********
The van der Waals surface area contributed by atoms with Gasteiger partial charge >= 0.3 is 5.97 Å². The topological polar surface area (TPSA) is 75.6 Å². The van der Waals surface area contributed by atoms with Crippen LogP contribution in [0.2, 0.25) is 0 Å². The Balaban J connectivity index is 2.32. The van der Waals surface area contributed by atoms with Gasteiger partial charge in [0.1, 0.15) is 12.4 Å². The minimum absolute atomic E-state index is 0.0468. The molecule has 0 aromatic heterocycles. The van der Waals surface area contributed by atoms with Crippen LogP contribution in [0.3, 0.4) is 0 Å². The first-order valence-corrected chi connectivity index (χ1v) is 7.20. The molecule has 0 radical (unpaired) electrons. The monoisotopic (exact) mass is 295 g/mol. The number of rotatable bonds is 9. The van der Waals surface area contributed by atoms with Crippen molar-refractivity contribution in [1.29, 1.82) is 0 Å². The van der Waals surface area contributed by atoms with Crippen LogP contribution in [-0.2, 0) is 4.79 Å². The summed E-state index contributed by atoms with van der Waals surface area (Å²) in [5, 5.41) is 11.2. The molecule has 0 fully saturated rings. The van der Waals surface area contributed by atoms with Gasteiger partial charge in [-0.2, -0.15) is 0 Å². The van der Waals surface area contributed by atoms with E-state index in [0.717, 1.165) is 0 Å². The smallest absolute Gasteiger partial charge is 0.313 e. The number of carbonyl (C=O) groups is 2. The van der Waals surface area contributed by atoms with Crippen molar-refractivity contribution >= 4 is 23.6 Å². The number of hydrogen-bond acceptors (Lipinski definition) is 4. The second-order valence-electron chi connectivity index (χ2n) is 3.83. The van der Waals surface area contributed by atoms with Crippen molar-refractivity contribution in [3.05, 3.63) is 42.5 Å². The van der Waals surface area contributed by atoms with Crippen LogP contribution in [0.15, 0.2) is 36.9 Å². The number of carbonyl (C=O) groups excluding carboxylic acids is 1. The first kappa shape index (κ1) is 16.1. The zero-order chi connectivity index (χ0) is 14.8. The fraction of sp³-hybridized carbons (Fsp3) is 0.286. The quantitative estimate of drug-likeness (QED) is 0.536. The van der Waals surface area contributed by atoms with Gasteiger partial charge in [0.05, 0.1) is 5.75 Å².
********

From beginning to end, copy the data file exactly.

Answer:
The van der Waals surface area contributed by atoms with Gasteiger partial charge >= 0.3 is 5.97 Å². The topological polar surface area (TPSA) is 75.6 Å². The van der Waals surface area contributed by atoms with Crippen LogP contribution in [0.2, 0.25) is 0 Å². The Balaban J connectivity index is 2.32. The van der Waals surface area contributed by atoms with Gasteiger partial charge in [0.1, 0.15) is 12.4 Å². The minimum absolute atomic E-state index is 0.0468. The molecule has 0 aromatic heterocycles. The van der Waals surface area contributed by atoms with Crippen LogP contribution in [0.3, 0.4) is 0 Å². The first-order valence-corrected chi connectivity index (χ1v) is 7.20. The molecule has 0 radical (unpaired) electrons. The monoisotopic (exact) mass is 295 g/mol. The number of rotatable bonds is 9. The van der Waals surface area contributed by atoms with Crippen molar-refractivity contribution in [1.29, 1.82) is 0 Å². The van der Waals surface area contributed by atoms with Crippen LogP contribution in [-0.2, 0) is 4.79 Å². The summed E-state index contributed by atoms with van der Waals surface area (Å²) in [5, 5.41) is 11.2. The molecule has 0 fully saturated rings. The van der Waals surface area contributed by atoms with Gasteiger partial charge in [-0.2, -0.15) is 0 Å². The van der Waals surface area contributed by atoms with E-state index in [0.717, 1.165) is 0 Å². The smallest absolute Gasteiger partial charge is 0.313 e. The number of carbonyl (C=O) groups is 2. The van der Waals surface area contributed by atoms with Crippen molar-refractivity contribution >= 4 is 23.6 Å². The number of hydrogen-bond acceptors (Lipinski definition) is 4. The second-order valence-electron chi connectivity index (χ2n) is 3.83. The van der Waals surface area contributed by atoms with Crippen molar-refractivity contribution in [3.05, 3.63) is 42.5 Å². The van der Waals surface area contributed by atoms with Crippen LogP contribution in [0.15, 0.2) is 36.9 Å². The number of carbonyl (C=O) groups excluding carboxylic acids is 1. The first kappa shape index (κ1) is 16.1. The zero-order chi connectivity index (χ0) is 14.8. The fraction of sp³-hybridized carbons (Fsp3) is 0.286. The quantitative estimate of drug-likeness (QED) is 0.536. The van der Waals surface area contributed by atoms with Gasteiger partial charge in [0.05, 0.1) is 5.75 Å².